An argument I often see leveraged against the Switch is that third party games "don't sell on it", and that because many games sell better on PS4, that means their Switch sales are bad and there's no reason to keep bringing them over.
This reasoning, however, doesn't really hold up to scrutiny. Let's cast our memories back to the Wii. 5 Call of Duty games were ported to the Wii from 2006 to 2011. With the exception of COD3, these all sold less than 2 million, yet they kept coming, year after year. If they weren't profitable, Activision would've called it quits after 1 or 2. Sure, sales were a fraction of the PS3 and 360 versions, but that didn't matter; they obviously did well enough to earn money.
Generally speaking, it's not all that expensive to port a game that already exists. The game itself may need to sell millions in total to turn a profit, but a port might only need to sell, say, 500k to recoup the costs of conversion.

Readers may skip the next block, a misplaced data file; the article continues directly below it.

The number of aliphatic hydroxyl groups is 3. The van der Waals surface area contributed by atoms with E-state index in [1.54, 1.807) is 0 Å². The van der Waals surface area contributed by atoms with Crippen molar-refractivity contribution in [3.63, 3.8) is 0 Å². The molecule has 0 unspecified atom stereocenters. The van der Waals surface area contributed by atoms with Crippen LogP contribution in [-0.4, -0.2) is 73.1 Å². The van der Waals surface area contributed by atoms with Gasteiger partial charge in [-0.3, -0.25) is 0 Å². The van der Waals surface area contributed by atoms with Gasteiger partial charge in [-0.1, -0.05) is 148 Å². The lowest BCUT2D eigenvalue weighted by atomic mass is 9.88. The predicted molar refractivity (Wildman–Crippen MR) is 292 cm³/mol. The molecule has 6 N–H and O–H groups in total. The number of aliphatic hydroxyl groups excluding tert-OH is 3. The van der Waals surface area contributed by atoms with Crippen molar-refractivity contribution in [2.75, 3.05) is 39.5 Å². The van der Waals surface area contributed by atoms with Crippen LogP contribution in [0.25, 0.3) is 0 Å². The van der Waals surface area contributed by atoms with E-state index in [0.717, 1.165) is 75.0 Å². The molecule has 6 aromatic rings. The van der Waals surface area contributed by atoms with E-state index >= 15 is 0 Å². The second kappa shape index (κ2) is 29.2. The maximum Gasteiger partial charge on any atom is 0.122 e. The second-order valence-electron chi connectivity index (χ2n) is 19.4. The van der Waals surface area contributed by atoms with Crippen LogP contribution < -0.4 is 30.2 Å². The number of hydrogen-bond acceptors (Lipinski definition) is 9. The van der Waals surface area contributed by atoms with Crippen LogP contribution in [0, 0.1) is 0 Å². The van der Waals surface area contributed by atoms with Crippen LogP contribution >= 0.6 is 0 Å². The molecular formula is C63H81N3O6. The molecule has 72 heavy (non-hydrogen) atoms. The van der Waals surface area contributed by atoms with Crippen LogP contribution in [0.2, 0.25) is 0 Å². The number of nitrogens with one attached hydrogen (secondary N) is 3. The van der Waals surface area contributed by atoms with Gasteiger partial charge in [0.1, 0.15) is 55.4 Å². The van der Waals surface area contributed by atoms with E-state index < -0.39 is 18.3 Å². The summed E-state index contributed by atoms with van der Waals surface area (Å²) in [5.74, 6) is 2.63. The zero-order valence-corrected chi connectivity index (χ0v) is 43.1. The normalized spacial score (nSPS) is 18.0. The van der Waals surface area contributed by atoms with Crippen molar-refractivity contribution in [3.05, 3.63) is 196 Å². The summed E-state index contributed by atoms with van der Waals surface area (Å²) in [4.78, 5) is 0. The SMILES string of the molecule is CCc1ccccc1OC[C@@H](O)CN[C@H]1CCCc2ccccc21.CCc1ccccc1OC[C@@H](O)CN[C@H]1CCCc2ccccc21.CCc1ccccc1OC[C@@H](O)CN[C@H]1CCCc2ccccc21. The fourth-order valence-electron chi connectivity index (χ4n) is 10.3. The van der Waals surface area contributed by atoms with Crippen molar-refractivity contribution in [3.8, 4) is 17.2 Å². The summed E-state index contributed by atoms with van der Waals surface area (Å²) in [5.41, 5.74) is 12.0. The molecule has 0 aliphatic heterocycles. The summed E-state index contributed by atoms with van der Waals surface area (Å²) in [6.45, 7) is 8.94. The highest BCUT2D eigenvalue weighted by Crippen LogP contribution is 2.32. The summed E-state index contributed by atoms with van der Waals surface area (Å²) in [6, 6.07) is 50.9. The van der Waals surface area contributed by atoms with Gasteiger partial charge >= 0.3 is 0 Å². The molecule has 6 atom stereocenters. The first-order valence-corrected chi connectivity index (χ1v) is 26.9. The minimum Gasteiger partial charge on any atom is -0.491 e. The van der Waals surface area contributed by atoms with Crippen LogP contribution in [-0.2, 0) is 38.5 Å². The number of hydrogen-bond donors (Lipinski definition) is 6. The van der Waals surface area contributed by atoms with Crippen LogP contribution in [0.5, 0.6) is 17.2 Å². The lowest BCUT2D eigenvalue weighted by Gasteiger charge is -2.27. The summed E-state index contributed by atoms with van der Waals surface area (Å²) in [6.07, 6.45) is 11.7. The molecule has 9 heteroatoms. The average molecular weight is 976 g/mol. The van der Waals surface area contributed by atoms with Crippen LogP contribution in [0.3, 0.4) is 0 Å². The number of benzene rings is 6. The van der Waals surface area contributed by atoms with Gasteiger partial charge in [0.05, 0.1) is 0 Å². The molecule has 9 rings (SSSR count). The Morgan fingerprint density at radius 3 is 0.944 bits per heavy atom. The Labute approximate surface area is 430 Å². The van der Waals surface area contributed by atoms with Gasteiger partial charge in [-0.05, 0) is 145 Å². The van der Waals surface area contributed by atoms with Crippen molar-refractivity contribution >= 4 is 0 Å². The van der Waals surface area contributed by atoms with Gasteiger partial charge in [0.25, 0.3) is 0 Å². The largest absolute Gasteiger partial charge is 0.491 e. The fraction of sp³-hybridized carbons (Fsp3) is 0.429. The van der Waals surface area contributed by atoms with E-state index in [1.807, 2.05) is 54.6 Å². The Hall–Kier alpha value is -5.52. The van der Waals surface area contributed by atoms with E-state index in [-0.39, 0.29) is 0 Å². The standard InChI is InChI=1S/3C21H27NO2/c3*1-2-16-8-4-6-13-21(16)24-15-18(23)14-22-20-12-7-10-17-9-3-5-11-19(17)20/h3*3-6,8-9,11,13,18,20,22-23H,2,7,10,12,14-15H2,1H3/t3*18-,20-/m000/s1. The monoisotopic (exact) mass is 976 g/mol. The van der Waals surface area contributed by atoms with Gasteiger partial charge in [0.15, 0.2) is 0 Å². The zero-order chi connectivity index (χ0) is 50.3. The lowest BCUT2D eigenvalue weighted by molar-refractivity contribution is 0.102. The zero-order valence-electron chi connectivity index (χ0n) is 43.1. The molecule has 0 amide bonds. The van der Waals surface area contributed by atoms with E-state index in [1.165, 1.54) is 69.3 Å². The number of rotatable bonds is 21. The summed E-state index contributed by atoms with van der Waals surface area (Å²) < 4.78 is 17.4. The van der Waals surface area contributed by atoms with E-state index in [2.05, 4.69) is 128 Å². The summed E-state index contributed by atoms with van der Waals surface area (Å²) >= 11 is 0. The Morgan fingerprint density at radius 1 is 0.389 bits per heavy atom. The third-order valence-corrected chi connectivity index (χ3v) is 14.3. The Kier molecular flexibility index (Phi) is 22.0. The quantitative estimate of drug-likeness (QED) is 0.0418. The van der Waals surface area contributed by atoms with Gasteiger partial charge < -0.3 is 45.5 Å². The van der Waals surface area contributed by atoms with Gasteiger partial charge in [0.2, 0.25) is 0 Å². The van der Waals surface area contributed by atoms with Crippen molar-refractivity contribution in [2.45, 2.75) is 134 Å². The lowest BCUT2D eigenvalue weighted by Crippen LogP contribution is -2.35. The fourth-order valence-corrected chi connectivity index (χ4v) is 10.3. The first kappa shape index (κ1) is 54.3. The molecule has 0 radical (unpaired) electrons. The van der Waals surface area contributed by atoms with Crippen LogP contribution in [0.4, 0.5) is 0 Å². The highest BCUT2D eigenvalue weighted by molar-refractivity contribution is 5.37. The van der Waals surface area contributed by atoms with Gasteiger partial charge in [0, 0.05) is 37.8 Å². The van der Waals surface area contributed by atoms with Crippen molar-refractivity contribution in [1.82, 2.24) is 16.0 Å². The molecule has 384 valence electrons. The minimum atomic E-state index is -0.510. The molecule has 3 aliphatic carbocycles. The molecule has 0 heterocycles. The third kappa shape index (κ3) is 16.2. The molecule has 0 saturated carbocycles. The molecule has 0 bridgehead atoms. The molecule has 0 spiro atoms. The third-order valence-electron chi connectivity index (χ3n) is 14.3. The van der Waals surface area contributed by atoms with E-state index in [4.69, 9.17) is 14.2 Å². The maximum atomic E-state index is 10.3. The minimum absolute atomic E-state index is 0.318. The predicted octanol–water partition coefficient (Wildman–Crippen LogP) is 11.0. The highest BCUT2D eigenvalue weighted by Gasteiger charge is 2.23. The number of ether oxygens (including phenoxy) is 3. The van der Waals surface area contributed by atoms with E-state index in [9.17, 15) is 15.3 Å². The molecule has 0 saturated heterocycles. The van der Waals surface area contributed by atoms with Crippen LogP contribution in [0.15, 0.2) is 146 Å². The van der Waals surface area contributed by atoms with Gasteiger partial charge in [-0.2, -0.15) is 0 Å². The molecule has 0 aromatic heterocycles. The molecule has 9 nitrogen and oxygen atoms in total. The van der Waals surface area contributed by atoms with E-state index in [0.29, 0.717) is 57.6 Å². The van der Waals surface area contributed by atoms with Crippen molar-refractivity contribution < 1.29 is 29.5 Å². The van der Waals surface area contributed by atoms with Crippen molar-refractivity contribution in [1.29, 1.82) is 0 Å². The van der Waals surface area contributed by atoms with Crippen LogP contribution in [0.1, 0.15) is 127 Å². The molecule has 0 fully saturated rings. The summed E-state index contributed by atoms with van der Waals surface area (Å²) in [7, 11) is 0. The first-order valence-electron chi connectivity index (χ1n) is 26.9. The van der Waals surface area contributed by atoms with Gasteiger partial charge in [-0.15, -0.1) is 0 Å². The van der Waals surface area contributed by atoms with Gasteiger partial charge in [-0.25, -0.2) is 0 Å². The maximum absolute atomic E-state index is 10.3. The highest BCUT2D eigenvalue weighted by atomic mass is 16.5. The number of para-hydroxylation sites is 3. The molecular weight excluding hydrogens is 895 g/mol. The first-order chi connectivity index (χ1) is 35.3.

Take Skyrim on Switch; it's well on its way to cruise comfortably passed the million mark, (if it hasn't already) and while it probably won't sell as much as the PS4 version, it doesn't need to; as a port, it could likely do 800k lifetime and still turn a profit for Bethesda, and at the end of the day that's what matters, not whether it's the best selling version, but whether it makes money.
Now, obviously there are other factors, like how difficult a specific game would be to port. But the arguments that "oh it sold less on Switch so it wasn't successful" or "it wouldn't sell as much as the PS4 version so why bother" are fundamentally flawed and illogical.Last edited by curl-6 - on 01 July 2018
Bet with Liquidlaser: I say PS5 and Xbox Series will sell more than 56 million combined by the end of 2023.